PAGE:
Two second hand refurbished laptops: One is Lenovo Thinkpad T450 with i5 5300U CPU, the other one is Lenovo Thinkpad X230 with i7 3520M CPU. The RAM and hard drive will be exactly the same on both machines. (16 RAM, 1TB HDD).

I understand that T450 is a newer machine, but its CPU is i5 5300U, I read that the U series of CPUs are sluggish comparing with the M series.

The older machine X230 comes with i7 3520M CPU which has more cache (4MB smartcache) and slightly better benchmarks than i5 5300U.

Which machine is a better choice for running VM, virtual labs, coding & studying?


Which machine is a better choice for running VM, virtual labs, coding & studying?

Aside from the CPUs, there are several attributes of the laptop models themselves (size, weight, shape, screen, keyboard, etc.) that you will need to personally weigh into your decision. I can't objectively say which machine is better for you, but at least we can objectively compare the CPUs in question.

According to user-submitted benchmarks, the i7-3520M is only 10% faster than the i5-5300U on average.

The i7-3520M CPU was a high-end CPU from 2013 intended for gaming laptops and mobile workstations when it released. In 2013 it would have been one of the best choices for your kind of workload.

I read that the U series of CPUs are sluggish comparing with the M series.

The i5-5300U CPU is a low-power CPU from 2015 intended for ultra portable (thin & light) laptops that allows long battery life. In 2015 this CPU would not have been suitable for your workload compared to the i7 'M' models available at the time.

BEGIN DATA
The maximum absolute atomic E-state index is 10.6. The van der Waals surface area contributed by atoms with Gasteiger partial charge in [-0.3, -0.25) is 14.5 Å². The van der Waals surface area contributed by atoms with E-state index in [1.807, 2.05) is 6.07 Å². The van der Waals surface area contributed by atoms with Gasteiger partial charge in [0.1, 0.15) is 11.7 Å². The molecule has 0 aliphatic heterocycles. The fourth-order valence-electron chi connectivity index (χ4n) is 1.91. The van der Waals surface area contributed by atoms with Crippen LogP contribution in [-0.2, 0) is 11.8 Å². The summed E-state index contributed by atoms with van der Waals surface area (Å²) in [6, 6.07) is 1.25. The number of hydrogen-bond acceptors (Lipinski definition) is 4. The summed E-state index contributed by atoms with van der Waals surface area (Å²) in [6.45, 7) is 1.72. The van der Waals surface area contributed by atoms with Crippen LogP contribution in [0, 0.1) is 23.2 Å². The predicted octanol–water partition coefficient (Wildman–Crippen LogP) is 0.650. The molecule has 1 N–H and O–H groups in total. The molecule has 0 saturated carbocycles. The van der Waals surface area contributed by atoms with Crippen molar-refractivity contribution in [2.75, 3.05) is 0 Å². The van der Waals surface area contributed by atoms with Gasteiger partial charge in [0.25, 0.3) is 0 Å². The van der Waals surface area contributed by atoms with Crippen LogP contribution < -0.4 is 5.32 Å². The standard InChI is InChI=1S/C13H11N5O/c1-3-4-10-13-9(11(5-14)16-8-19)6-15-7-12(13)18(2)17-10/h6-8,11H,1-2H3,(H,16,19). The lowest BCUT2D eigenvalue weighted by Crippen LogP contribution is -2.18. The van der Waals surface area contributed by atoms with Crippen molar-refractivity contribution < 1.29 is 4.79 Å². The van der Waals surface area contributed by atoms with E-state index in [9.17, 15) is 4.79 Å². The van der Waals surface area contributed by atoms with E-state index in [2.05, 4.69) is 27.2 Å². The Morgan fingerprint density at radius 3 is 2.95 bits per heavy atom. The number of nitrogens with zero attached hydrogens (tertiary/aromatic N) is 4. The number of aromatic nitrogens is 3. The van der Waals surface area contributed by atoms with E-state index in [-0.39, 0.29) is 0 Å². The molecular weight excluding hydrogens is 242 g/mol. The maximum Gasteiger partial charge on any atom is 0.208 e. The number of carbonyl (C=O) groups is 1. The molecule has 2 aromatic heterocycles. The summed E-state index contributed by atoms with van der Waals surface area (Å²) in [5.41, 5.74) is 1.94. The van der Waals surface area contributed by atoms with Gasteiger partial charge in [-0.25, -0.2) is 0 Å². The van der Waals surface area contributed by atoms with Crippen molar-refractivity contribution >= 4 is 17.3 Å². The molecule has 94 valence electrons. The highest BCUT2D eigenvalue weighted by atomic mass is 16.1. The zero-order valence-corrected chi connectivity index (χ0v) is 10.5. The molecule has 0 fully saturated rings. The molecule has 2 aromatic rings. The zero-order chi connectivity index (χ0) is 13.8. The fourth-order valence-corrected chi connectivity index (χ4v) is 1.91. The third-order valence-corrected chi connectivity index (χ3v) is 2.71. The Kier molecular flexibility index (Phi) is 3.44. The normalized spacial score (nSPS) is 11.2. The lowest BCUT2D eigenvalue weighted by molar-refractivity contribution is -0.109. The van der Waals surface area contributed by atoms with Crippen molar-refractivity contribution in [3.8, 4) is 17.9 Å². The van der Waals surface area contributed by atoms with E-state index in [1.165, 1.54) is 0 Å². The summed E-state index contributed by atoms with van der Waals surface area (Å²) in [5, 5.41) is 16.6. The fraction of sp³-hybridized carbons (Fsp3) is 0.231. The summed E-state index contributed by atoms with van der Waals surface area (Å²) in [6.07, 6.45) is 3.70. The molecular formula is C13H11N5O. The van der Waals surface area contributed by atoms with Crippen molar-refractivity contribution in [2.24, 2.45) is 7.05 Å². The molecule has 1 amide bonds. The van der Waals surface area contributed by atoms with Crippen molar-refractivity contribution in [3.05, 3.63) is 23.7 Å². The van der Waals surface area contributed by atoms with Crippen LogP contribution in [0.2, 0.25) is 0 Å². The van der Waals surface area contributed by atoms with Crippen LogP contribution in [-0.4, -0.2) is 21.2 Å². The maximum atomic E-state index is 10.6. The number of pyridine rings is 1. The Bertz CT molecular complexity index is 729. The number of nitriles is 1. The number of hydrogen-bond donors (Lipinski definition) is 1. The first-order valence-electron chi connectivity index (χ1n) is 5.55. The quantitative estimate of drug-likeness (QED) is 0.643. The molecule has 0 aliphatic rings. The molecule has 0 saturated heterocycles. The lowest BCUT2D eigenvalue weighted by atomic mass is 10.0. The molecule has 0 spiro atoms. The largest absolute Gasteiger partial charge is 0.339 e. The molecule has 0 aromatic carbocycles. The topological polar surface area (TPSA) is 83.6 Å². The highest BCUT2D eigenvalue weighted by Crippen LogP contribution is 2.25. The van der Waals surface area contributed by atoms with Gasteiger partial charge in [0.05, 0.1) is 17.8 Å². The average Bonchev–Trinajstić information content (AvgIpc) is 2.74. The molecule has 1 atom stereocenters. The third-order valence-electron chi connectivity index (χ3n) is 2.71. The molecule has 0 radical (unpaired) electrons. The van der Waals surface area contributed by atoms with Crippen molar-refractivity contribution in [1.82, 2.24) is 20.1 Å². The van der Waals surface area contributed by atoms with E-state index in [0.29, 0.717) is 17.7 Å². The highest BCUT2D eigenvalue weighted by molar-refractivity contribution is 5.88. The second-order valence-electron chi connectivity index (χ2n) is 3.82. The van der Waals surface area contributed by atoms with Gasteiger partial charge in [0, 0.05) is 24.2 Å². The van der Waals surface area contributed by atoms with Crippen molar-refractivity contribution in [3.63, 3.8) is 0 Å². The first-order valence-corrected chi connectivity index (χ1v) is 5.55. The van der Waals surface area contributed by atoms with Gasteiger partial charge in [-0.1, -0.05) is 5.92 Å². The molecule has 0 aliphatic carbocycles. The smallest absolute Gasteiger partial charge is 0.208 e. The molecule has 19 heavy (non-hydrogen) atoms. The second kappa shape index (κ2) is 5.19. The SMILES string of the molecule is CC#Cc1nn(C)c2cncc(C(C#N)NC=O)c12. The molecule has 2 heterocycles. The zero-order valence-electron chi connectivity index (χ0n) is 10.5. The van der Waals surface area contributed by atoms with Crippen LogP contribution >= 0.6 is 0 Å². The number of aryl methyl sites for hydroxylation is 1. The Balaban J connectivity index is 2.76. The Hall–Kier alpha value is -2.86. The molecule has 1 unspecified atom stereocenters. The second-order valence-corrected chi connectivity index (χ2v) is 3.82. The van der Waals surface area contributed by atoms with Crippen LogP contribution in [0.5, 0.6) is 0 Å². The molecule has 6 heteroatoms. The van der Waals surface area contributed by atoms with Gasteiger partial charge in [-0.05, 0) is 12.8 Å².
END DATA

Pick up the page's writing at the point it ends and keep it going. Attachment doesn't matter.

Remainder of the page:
That doesn't mean that all 'U' CPUs are worse than all 'M' CPUs though. The age difference between these two CPUs has allowed Intel to close the gap through architectural improvements. If you were to look at a current-gen 'U' CPUs from 2019, you may find one that is faster than the i7-3520M!

The i5-5300U being a newer CPU gives you some advantages over the i7-3520M that are worth trading the 10% advantage for:

  • Support for AVX2, SSE 4.1, SSE 4.2
    These instruction sets allow massive performance gains for SIMD type operations.
    (i.e. Crunching lots of data in parallel)
  • 14nm Lithography
    Moving from 22nm to 14nm allows Intel to use less power to accomplish the same functionality, so when the CPU isn't working hard it is using significantly less power (and outputting less heat) to run the operating system and background tasks.
  • Better Integrated Graphics
    The HD5500 Graphics are about 40% faster than the HD4000 Graphics.

If none of the points above appeal to you, then the i7-3520M is still a faster CPU in terms of raw performance.

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    Totally agree. What you said reassured / reinforced my presupposition over the 2 machines. i5 5300u has the upper hand + T450 being a newer machine has newer i/o ports & wifi stndrd. – RT2709 Nov 12 '19 at 16:19
  • The HD5500 seems to be significantly better, not just 5-10%: gpu.userbenchmark.com/Compare/… – towe Nov 13 '19 at 8:03
  • @towe, Looking at the benchmarks I found again I agree that 5-10% is too low. Maybe in the ballpark of 40% faster according to these? – Romen Nov 13 '19 at 14:07
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    @Romen I believe the figures for the HD4000 in that link of yours apply to the desktop version, which usually performs better than their mobile counterpart. I'd definitely take the i5 5300 in this case, though both will be sluggish without an SSD. – towe Nov 13 '19 at 14:55
  • @towe, That website focuses on notebook benchmarks, so I am inclined to believe that they are for the mobile variants of the graphics. In either case, desktop and mobile use the same graphics implementation, so comparing old apples to new apples (mobile) or old oranges to new oranges (desktop) we still get ~40% faster. – Romen Nov 13 '19 at 15:07

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